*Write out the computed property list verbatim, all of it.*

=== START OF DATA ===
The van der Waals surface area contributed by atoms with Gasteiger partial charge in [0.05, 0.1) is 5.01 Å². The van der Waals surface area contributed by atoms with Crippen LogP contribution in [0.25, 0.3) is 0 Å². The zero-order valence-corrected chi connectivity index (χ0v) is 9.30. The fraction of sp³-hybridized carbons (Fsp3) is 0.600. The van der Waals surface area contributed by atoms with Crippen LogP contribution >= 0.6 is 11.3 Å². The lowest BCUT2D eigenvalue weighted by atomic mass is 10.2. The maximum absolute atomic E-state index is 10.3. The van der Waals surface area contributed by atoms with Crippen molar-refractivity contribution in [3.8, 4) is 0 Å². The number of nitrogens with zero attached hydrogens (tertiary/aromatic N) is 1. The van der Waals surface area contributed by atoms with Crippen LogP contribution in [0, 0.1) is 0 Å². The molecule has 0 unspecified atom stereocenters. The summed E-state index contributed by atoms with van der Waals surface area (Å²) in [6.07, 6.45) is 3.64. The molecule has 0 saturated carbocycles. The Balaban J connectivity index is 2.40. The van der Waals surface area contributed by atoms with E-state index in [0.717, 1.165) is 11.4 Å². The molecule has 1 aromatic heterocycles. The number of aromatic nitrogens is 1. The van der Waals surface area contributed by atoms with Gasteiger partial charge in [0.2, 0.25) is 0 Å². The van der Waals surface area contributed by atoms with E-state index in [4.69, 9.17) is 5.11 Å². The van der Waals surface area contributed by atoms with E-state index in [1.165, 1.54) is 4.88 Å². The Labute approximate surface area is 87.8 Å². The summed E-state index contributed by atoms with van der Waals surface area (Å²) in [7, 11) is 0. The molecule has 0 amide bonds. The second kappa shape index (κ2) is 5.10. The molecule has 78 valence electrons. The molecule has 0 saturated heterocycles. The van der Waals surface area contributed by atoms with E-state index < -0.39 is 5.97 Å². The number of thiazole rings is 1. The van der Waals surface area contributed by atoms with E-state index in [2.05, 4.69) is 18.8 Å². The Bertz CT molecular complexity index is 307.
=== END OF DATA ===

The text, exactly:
The van der Waals surface area contributed by atoms with Gasteiger partial charge in [0.05, 0.1) is 5.01 Å². The van der Waals surface area contributed by atoms with Crippen LogP contribution in [0.25, 0.3) is 0 Å². The zero-order valence-corrected chi connectivity index (χ0v) is 9.30. The fraction of sp³-hybridized carbons (Fsp3) is 0.600. The van der Waals surface area contributed by atoms with Crippen LogP contribution >= 0.6 is 11.3 Å². The lowest BCUT2D eigenvalue weighted by atomic mass is 10.2. The maximum absolute atomic E-state index is 10.3. The van der Waals surface area contributed by atoms with Crippen molar-refractivity contribution in [3.8, 4) is 0 Å². The number of nitrogens with zero attached hydrogens (tertiary/aromatic N) is 1. The van der Waals surface area contributed by atoms with Crippen LogP contribution in [0, 0.1) is 0 Å². The molecule has 0 unspecified atom stereocenters. The summed E-state index contributed by atoms with van der Waals surface area (Å²) in [6.07, 6.45) is 3.64. The molecule has 0 saturated carbocycles. The Balaban J connectivity index is 2.40. The van der Waals surface area contributed by atoms with E-state index in [0.717, 1.165) is 11.4 Å². The molecule has 1 aromatic heterocycles. The number of aromatic nitrogens is 1. The van der Waals surface area contributed by atoms with Gasteiger partial charge in [0.2, 0.25) is 0 Å². The van der Waals surface area contributed by atoms with E-state index in [4.69, 9.17) is 5.11 Å². The van der Waals surface area contributed by atoms with E-state index in [1.165, 1.54) is 4.88 Å². The Labute approximate surface area is 87.8 Å². The summed E-state index contributed by atoms with van der Waals surface area (Å²) in [7, 11) is 0. The molecule has 0 amide bonds. The second kappa shape index (κ2) is 5.10. The molecule has 78 valence electrons. The molecule has 0 saturated heterocycles. The van der Waals surface area contributed by atoms with E-state index < -0.39 is 5.97 Å². The number of thiazole rings is 1. The van der Waals surface area contributed by atoms with E-state index in [2.05, 4.69) is 18.8 Å². The Bertz CT molecular complexity index is 307.